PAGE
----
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Executive at Donald Trump’s company says ‘presidential premium’ was floated to boost bottom line

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NEW YORK (AP) — Donald Trump’s top corporate deputies considered adding a “presidential premium” to his Trump Tower penthouse, Mar-a-Lago resort and other assets during his White House years, a gambit that would’ve padded his net worth by nearly $145 million, an executive at the former president’s company testified Friday.

Trump Organization Assistant Vice President Patrick Birney told Trump’s New York civil fraud trial that they ended up scrapping the idea, but state lawyers contend that merely going through the exercise underscores how Trump and his underlings were intent on finding ways to beef up his bottom line. Trump is expected to return to court for the trial next week when fixer-turned-foe Michael Cohen is scheduled to take the witness stand.

Birney said Trump executives considered tacking 25% onto the Trump Tower apartment’s value as a “premium for presidential personal residence” in 2017, his first year in office. They weighed doing the same for Trump’s winter and summer homes at Mar-a-Lago and his Bedminster, New Jersey, golf club, Birney said.

A “presidential summer residence” premium at the same rate would’ve added $18.9 million to the Bedminster golf club’s price tag on Trump’s annual financial statements, Birney said, increasing its listed value to about $145 million. Trump executives gamed out adding 15% premiums for other properties where Trump didn’t spend much time. At one point, they considered adding a 35% “Ex-President” premium to certain assets.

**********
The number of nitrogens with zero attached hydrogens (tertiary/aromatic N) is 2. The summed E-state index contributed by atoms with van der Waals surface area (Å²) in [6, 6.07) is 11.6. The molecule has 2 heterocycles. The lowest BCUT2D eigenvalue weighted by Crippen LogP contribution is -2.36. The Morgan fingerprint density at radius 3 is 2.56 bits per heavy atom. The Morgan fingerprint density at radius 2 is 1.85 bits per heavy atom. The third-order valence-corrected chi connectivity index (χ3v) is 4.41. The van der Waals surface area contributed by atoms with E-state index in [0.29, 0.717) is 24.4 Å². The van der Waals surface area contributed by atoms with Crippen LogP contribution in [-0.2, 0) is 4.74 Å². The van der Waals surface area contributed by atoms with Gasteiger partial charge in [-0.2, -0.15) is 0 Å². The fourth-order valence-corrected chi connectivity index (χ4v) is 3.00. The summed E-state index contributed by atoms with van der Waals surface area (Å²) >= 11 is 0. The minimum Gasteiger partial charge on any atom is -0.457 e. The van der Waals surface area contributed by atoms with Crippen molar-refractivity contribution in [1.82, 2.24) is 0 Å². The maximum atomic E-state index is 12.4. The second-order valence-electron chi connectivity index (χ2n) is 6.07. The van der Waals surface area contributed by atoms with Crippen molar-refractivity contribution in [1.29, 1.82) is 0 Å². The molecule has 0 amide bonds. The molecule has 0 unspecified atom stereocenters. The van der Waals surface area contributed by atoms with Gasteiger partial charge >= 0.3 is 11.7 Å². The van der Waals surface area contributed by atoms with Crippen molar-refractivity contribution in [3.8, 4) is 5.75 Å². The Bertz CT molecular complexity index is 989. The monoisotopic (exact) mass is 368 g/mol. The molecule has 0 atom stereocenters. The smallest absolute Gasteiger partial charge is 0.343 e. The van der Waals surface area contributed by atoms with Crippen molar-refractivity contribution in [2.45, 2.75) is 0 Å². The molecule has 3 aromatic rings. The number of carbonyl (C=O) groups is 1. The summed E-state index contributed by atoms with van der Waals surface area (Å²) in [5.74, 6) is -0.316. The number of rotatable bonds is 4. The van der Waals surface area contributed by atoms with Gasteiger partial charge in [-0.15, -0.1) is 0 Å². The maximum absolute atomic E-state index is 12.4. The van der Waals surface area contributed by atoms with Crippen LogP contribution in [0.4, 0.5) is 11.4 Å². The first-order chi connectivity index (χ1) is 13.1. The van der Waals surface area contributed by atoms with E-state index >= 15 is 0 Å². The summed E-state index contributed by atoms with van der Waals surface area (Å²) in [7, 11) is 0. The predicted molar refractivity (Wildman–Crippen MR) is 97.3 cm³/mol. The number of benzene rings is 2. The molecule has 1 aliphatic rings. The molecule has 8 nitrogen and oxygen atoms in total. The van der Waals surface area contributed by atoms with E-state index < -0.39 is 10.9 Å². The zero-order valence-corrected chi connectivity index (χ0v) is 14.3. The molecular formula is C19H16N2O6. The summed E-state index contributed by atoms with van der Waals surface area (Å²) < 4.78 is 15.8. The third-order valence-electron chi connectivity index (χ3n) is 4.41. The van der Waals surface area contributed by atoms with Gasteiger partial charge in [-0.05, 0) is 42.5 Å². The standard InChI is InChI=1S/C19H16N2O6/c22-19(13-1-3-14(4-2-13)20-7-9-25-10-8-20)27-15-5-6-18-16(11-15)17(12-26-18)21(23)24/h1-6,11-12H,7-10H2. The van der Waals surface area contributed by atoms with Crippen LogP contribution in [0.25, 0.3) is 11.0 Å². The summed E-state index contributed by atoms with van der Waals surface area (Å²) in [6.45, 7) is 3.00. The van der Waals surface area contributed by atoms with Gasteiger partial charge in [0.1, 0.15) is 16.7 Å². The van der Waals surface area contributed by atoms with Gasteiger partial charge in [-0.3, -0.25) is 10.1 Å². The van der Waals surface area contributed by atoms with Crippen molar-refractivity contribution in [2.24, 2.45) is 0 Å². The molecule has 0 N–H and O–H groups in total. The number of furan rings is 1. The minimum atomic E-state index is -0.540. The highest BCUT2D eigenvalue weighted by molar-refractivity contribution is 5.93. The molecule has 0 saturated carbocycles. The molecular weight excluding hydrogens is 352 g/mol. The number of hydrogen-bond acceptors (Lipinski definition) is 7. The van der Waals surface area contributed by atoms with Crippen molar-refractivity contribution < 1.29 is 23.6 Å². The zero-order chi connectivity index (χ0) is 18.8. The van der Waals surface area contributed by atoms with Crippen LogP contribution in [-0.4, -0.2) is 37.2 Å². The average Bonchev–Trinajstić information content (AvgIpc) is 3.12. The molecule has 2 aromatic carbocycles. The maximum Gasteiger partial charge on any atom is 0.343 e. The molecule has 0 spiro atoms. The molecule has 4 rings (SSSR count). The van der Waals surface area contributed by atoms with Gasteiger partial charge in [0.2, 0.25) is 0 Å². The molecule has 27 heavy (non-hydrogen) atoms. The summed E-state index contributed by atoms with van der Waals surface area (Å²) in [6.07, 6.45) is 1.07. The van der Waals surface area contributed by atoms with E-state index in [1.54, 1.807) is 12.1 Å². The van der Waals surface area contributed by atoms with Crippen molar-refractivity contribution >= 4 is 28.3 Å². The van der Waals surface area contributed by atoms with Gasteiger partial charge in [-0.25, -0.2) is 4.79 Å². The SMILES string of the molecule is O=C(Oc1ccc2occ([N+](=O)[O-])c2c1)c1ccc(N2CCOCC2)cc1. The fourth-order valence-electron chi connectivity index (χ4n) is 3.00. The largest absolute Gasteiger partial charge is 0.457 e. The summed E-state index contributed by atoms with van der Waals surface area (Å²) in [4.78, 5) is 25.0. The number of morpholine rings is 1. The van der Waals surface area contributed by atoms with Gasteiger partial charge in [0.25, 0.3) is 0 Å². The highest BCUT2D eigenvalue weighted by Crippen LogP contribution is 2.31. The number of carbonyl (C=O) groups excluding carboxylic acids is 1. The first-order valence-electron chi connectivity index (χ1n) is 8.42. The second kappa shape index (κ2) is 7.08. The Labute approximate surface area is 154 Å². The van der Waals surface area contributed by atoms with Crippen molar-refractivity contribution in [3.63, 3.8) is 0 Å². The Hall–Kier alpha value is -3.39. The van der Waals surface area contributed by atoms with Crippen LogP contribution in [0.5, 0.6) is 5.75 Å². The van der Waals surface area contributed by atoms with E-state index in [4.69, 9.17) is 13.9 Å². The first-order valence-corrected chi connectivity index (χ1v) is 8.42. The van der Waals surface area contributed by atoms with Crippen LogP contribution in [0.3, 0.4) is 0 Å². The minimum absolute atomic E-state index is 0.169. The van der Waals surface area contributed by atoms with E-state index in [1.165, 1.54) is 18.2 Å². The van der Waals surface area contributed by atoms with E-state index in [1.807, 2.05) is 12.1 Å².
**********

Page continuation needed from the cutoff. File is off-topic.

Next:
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Birney was testifying at the end of the second week of a non-jury trial in New York Attorney General Letitia James’ fraud lawsuit and will return on Monday. He is the third Trump Organization executive to take the witness stand, following longtime Chief Financial Officer Allen Weisselberg and Senior Vice President and Controller Jeffrey McConney. Both of them are defendants in the case and have since retired.

In a pretrial decision last month, a judge ruled that Trump and his company committed years of fraud by exaggerating the value of Trump’s assets and net worth on his financial statements. Those documents were given to banks, insurers and others to make deals and secure financing.

As punishment, Judge Arthur Engoron ordered that a court-appointed receiver take control of some Trump companies, putting the future of Trump Tower and other properties in doubt, but an appeals court paused that from taking effect, for now.

The trial concerns related allegations of conspiracy, insurance fraud and falsifying business records. James, a Democrat, is seeking $250 million in penalties and wants Trump and other defendants banned from doing business in New York.

Birney, the only witness to testify Friday, indicated Trump executives started pondering a potential “presidential premium” as they sought ways to recoup a loss in value incurred from correcting the size of Trump’s 10,996 square foot Manhattan penthouse, which had been wrongly valued for years at nearly three times that square footage.